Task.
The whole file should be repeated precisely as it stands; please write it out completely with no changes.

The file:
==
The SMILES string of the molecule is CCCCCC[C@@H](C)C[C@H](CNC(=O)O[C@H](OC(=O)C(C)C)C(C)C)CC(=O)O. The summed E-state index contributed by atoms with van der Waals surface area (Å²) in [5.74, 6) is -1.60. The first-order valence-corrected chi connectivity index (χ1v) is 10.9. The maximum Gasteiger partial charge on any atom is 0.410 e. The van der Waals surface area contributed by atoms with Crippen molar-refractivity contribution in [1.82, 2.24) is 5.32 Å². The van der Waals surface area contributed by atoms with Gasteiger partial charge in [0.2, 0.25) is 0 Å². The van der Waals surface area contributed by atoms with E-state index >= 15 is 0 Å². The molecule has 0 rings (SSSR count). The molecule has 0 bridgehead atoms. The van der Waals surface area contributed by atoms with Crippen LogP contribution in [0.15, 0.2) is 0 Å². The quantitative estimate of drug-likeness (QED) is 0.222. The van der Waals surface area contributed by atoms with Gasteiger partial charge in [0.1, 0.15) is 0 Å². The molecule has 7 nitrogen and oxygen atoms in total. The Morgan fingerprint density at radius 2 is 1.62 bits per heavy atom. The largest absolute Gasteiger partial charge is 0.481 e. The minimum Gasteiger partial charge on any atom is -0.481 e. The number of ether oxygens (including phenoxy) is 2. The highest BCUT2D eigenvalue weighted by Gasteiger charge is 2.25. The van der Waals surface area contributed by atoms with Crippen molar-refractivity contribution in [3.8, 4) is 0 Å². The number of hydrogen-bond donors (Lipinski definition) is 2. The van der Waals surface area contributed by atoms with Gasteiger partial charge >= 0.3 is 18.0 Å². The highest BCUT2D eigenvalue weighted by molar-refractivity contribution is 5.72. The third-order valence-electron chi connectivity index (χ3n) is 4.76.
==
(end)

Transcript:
The SMILES string of the molecule is CCCCCC[C@@H](C)C[C@H](CNC(=O)O[C@H](OC(=O)C(C)C)C(C)C)CC(=O)O. The summed E-state index contributed by atoms with van der Waals surface area (Å²) in [5.74, 6) is -1.60. The first-order valence-corrected chi connectivity index (χ1v) is 10.9. The maximum Gasteiger partial charge on any atom is 0.410 e. The van der Waals surface area contributed by atoms with Crippen molar-refractivity contribution in [1.82, 2.24) is 5.32 Å². The van der Waals surface area contributed by atoms with Gasteiger partial charge in [0.2, 0.25) is 0 Å². The van der Waals surface area contributed by atoms with E-state index >= 15 is 0 Å². The molecule has 0 rings (SSSR count). The molecule has 0 bridgehead atoms. The van der Waals surface area contributed by atoms with Crippen LogP contribution in [0.15, 0.2) is 0 Å². The quantitative estimate of drug-likeness (QED) is 0.222. The van der Waals surface area contributed by atoms with Gasteiger partial charge in [0.1, 0.15) is 0 Å². The molecule has 7 nitrogen and oxygen atoms in total. The Morgan fingerprint density at radius 2 is 1.62 bits per heavy atom. The largest absolute Gasteiger partial charge is 0.481 e. The minimum Gasteiger partial charge on any atom is -0.481 e. The number of ether oxygens (including phenoxy) is 2. The highest BCUT2D eigenvalue weighted by Gasteiger charge is 2.25. The van der Waals surface area contributed by atoms with Crippen molar-refractivity contribution in [3.8, 4) is 0 Å². The number of hydrogen-bond donors (Lipinski definition) is 2. The van der Waals surface area contributed by atoms with Gasteiger partial charge >= 0.3 is 18.0 Å². The highest BCUT2D eigenvalue weighted by molar-refractivity contribution is 5.72. The third-order valence-electron chi connectivity index (χ3n) is 4.76.